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Benjamin Noor, MD, discusses a recent study from ACG that demonstrated that EBTs are associated with improved parameters for weight loss and diabetes.
Endoscopic bariatric therapies (EBTs) have been utilized for the treatment of obesity, but there has been limited data assessing their role in the treatment of diabetes.
A recent study presented at the annual American College of Gastroenterology (ACG) 2020 conference found that this procedure led to improved diabetes and weight loss parameters. The positive outcomes of EBTs in assessed diabetes patients were particularly noted for 3-12 months of use.
Additionally, the study determined that small bowel EBTs were more effective than gastric EBTs, which the investigators suggested might be due to different mechanisms of action.
The team, led by Benjamin Noor, MD, Resident at Ronald Reagan UCLA Medical Center, searched through MEDLINE, Embase, and Cochrane for randomized clinical trials and observational studies of EBTs.
Thus, included in their analysis were 1053 citations, 79 studies, and 7692 subjects.
Primary analyses included the pooled mean difference in baseline and final values in weight loss (percentage total weight loss, percentage excess weight loss, and BMI change from baseline) and glycemic control (fasting glucose, HbA1c) parameters.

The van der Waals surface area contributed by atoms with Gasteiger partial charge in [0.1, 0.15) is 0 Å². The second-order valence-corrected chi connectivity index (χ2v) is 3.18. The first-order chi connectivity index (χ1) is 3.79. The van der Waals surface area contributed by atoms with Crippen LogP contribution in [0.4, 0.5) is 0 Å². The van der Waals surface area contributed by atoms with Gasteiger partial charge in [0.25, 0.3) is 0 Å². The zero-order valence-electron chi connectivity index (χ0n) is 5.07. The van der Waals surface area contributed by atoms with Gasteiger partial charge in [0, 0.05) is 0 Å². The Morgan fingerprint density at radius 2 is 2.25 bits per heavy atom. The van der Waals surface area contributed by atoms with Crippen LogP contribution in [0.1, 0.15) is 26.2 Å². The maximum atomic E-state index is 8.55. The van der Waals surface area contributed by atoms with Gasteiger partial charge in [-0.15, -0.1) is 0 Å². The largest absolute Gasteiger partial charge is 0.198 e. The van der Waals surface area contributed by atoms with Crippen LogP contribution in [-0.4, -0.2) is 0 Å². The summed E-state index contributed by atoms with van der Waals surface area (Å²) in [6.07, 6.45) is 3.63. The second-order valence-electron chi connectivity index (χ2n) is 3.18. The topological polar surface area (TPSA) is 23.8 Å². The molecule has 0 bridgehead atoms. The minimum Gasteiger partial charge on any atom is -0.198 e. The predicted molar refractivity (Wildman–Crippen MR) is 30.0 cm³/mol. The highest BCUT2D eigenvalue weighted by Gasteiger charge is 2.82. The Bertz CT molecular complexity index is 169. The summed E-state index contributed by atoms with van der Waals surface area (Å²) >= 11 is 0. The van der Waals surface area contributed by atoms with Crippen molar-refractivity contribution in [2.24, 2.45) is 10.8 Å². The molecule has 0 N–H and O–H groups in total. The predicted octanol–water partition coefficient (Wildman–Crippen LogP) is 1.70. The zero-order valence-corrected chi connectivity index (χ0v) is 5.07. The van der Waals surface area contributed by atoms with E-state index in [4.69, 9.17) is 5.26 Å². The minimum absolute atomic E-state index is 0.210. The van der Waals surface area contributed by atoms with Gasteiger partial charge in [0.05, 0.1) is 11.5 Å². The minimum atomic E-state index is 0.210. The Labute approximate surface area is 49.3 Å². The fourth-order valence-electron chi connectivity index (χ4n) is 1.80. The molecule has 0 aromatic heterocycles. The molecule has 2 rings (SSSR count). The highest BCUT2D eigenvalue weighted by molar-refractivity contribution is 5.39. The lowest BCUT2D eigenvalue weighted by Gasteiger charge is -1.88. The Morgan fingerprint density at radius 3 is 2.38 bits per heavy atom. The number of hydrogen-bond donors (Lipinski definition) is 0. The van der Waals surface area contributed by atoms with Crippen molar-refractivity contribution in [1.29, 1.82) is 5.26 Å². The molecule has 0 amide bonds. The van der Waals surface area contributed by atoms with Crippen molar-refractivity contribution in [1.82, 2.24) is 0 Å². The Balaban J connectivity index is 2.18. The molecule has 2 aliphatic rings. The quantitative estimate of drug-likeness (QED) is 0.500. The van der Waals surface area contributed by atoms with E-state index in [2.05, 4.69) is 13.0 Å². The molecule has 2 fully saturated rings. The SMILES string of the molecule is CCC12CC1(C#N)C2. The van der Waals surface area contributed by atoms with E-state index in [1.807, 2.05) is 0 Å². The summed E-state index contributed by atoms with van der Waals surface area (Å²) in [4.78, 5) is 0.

Secondary analyses included changes in gut hormones measured by Hedges’ g. Specifically, they assessed the changes in ghrelin, glucagon-like peptide 1, peptide YY, and glucose-dependent insulinotropic peptide.
The results showed that EBT use for 3-12 months was associated with significant improvement in diabetes outcomes and weight loss indices in comparison with baseline or control groups. Although small bowel EBTs and gastric EBTs led to similar weight loss outcomes, greater improvements in diabetic parameters was associated with small bowel EBTs.
Furthermore, the authors noted that improvements in diabetes were associated with weight loss for gastric EBTs and an increase in postprandial glucagon-like peptide 1 and peptide YY for small bowel EBT.
In an interview with HCPLive®, Noor provided further insight into these findings as well as the implications of them for a diabetic patient population.